Solar energy is energy derived from the Sun's radiation. The Sun is an powerful source of energy and provides the Earth with as much energy every hour as we collectively use in a year worldwide. It is important that we continue to harness and increase our use of solar energy (and other clean, renewable energies) as fossil fuels become depleted, expensive, and fall out of favor with their consumers.
As the global demand for energy grows and conventional energy resources become increasingly costly to extract, people are looking to the power of the Sun. Solar has been growing exponentially for the last 20 years, while the price of photovoltaic (PV) cells has dropped 20% whenever manufacturing capacity doubles; PV cell prices are 99% lower now than they were in 1976. It is no longer the cost-prohibitive energy source it once was.
Solar power is important because every beam of light that we can convert into electricity is another step in reducing our dependence on polluting fossil fuels. Also by investing in the clean energy economy, we can help ensure energy security right here in America and create millions of jobs without the need to outsource. Each year more and more people are investing in their own energy portfolios by installing solar panels on their homes, but not everyone has that option (e.g. due to home ownership, geographic location, home orientation, etc.). For the latter, Mosaic allows people to become investors in solar projects to earn competitive returns while also helping out the environment.
When one thinks of solar power, PV or solar panels come to mind. Even within the category of PV there are many applications and variants of the technology, but fundamentally, PV enables us to directly convert sunlight into electricity. Semiconductor materials (like those used in computers) make up solar cells and are used to convert photons (e.g. light) to electricity. PV arrays consist of solar cells which can come in a variety of shapes and sizes. The PV array on a house generating electricity is likely made of traditional crystalline silicon. Alternatively, thin film solar utilizes stacked semiconductors only a few micrometers thick that can be applied as roof shingles or solar window tinting to generate electricity. What thin film gains in versatility and price reductions, it loses in terms of conversion efficiency. Typical solar cells have an efficiency of around 15%, although there are models that are up to 21% efficient.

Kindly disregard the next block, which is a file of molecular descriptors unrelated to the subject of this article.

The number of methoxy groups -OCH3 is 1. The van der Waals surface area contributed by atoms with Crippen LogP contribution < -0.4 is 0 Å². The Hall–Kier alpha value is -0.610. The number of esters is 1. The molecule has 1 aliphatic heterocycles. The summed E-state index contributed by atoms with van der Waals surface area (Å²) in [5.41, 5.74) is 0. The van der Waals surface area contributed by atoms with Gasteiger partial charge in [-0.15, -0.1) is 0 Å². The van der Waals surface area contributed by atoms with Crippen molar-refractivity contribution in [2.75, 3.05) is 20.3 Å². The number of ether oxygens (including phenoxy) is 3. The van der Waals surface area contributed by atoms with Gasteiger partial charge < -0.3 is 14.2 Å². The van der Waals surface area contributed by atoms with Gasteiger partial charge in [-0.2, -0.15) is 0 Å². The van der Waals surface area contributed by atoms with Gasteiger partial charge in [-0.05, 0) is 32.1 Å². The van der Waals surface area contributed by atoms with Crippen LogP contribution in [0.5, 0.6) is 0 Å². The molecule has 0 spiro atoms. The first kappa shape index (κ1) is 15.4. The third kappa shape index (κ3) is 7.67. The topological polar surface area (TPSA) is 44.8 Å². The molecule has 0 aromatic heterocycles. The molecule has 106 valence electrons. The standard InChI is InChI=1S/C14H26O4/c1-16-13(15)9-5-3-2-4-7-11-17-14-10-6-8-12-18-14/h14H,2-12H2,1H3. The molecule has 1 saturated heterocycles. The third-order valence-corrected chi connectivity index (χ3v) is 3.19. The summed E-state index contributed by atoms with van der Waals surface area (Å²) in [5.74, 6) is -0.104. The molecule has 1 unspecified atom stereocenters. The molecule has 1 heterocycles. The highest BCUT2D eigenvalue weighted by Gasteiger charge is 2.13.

Concentrated solar power is not a type of energy that can be installed on top of one's home or building. It requires the use of many mirrors across a broad expanse of land that focuses the power of the Sun on a fixed tower. The tower contains salt that is heated by the concentrated sunlight where it functions similar to a battery to store heat and generate steam after the Sun sets. The design can also be altered so that parabolic trough-shaped mirrors can concentrate sunlight onto a tube containing fluid, generating steam and then electricity.
Passive solar can be used to heat a building. By constructing a building with large south-facing windows, the Sun's energy can be captured during the day. Certain thermal storage materials can absorb the heat and slowly dissipate it throughout the night keeping the building warm. Thermal storage materials like adobe have been used to construct buildings for thousands of years.
Active solar heating is another way to make use of the Sun's radiant energy. An example of active solar is solar water heaters. These systems can be found on top of many buildings throughout the world. Water slowly passes through a flat plate collector facing the Sun and as the water is heated, it flows into a storage container to be used later. In some Mediterranean countries, 30-40% of all homes have solar water heaters, highlighting the effectiveness of such a system to meet basic household hot water needs.